|CANNABIS use has risen sharply in remote indigenous communities, with children as young as 10 smoking the drug.|
A survey of police has also found that amphetamines are available and commonly used in most of the communities.
Cannabis is now flowing into remote areas at an alarming rate, a trade fuelled by high demand and extreme profits but increasingly facilitated by profiteers from outside the community rather than resident user-dealers, a report by the National Drug Law Enforcement Fund said.
"This new wave of cannabis use is in addition to — not instead of — alcohol and other substances," the report said.
Most of 792 police who were surveyed in the Northern Territory, Queensland, South Australia and Western Australia said that cannabis was commonly used in communities.
Many of the police who were asked also said use of the drug had increased or greatly increased in the past three years.
Some of the poorest and youngest users spend a third to two-thirds of their weekly incomes on cannabis, the report said.
Bucket bongs are widely used to binge on cannabis and the age of first-time use is falling, with children as young as 10 or 11 years old smoking the drug, it said.
The National Drug Law Enforcement Fund, which is funded by the Federal Government, presented the report at an Australian Institute of Criminology conference in Darwin.
It said that poverty and isolation were not impeding the drug trade.
Drug networks were being founded on what one study calls the extreme profits to be made in remote areas, where a $4000 purchase of cannabis could return $16,000 to $21,000 in profits, often within a couple of hours of arriving in the community, the report said.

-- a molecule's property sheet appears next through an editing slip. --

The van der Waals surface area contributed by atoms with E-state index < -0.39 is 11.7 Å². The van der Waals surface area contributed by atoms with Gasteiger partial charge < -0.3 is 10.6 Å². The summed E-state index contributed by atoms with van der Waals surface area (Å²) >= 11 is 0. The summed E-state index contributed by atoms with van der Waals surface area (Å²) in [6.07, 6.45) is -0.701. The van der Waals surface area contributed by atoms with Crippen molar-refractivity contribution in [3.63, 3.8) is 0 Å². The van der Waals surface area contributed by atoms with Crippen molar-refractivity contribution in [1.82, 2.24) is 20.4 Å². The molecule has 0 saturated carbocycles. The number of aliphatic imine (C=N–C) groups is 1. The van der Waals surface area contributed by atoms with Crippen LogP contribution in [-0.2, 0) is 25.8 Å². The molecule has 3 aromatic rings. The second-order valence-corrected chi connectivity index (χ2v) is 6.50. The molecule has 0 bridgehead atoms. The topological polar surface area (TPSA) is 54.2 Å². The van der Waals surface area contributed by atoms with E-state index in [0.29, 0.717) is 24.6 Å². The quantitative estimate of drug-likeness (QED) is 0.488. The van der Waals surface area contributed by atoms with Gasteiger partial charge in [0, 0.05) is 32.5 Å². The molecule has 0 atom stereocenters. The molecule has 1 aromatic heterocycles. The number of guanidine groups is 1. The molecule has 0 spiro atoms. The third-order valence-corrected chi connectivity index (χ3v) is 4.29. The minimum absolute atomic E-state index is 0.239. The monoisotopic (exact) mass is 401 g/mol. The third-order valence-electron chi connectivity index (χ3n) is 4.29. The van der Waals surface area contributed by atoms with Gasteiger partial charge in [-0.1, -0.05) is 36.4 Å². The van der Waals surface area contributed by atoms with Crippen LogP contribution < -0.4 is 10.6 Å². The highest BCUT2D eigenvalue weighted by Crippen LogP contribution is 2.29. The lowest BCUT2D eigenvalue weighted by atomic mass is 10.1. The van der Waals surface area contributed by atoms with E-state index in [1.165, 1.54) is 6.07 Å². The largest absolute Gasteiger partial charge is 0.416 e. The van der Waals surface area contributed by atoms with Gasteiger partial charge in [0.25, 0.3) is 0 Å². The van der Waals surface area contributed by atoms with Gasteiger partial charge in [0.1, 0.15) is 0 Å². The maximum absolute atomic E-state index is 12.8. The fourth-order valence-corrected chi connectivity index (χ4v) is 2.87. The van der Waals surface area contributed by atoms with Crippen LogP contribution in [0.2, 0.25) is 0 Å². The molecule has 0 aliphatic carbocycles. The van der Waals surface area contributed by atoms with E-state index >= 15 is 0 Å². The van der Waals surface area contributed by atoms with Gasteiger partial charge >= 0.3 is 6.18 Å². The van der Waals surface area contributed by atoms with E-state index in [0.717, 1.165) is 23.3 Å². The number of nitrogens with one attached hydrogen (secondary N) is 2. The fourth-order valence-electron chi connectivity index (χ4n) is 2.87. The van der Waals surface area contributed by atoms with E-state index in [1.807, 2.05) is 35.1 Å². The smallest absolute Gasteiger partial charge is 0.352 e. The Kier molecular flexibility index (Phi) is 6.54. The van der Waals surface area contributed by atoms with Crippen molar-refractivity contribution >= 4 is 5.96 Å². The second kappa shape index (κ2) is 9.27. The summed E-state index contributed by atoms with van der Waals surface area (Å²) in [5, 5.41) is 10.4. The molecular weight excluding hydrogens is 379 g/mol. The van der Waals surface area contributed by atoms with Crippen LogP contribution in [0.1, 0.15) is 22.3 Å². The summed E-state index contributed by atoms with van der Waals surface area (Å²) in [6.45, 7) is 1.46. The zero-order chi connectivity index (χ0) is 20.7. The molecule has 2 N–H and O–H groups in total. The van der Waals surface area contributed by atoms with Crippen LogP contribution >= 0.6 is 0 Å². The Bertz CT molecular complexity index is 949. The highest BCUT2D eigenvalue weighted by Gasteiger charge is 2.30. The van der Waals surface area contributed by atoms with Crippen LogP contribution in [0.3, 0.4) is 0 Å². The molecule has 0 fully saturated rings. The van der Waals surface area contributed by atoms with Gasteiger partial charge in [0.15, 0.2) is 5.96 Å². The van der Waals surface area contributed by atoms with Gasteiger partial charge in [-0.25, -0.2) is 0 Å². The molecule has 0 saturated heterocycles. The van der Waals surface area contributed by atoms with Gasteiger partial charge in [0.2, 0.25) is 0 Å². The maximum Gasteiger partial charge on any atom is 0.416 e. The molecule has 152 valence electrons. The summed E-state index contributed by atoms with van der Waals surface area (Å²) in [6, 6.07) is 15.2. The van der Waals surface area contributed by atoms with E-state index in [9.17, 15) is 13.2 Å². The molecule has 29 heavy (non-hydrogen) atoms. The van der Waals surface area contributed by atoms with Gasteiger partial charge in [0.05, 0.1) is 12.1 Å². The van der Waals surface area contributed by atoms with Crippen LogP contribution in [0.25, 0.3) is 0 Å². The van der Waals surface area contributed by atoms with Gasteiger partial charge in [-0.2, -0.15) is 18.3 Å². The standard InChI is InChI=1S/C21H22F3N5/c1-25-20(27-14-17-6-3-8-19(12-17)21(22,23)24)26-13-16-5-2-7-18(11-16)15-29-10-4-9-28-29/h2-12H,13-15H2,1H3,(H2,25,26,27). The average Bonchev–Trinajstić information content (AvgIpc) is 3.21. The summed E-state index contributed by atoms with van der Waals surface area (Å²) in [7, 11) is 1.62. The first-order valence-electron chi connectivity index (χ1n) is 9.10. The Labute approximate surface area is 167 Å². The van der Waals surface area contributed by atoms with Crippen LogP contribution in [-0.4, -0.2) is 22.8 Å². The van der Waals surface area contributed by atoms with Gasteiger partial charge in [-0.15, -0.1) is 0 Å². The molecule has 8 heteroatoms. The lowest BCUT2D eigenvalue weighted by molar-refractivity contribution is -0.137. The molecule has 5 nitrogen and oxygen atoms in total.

Police said heavy cannabis use exacerbated many existing problems among indigenous people, especially family violence and mental health problems.
There was strong anecdotal evidence, supported by police survey responses, that local and non-local Aborigines were heavily implicated in the cannabis trade in regional and remote Australia, the report said.
Conventional drug policing strategies were rarely suited to these areas, especially in Aboriginal and Torres Strait Islander communities where police were highly visible, the report said.
Even sophisticated police attempts to infiltrate drug networks, cultivate informants or conduct surveillance could be easy to identify.
The report described a drug house in an outback town where a non-Aboriginal barman at a hotel invites young Aboriginal girls as young as 12 for free drinks and drugs.
Some live there permanently. There are rumours that young girls offer male visitors sex for drugs or money, the report said.
Police said they were watching the barman but did not seem to act, it said.
The report said the underlying frustration and dysfunction affecting many disadvantaged communities were clearly factors that predisposed residents of those communities to higher rates of alcohol and other drug use.
For police and other services with responsibility to tackle the consequences of alcohol and drug-related harm, the way forward was not always clear, especially if communities themselves were unsure what should be done, the report said.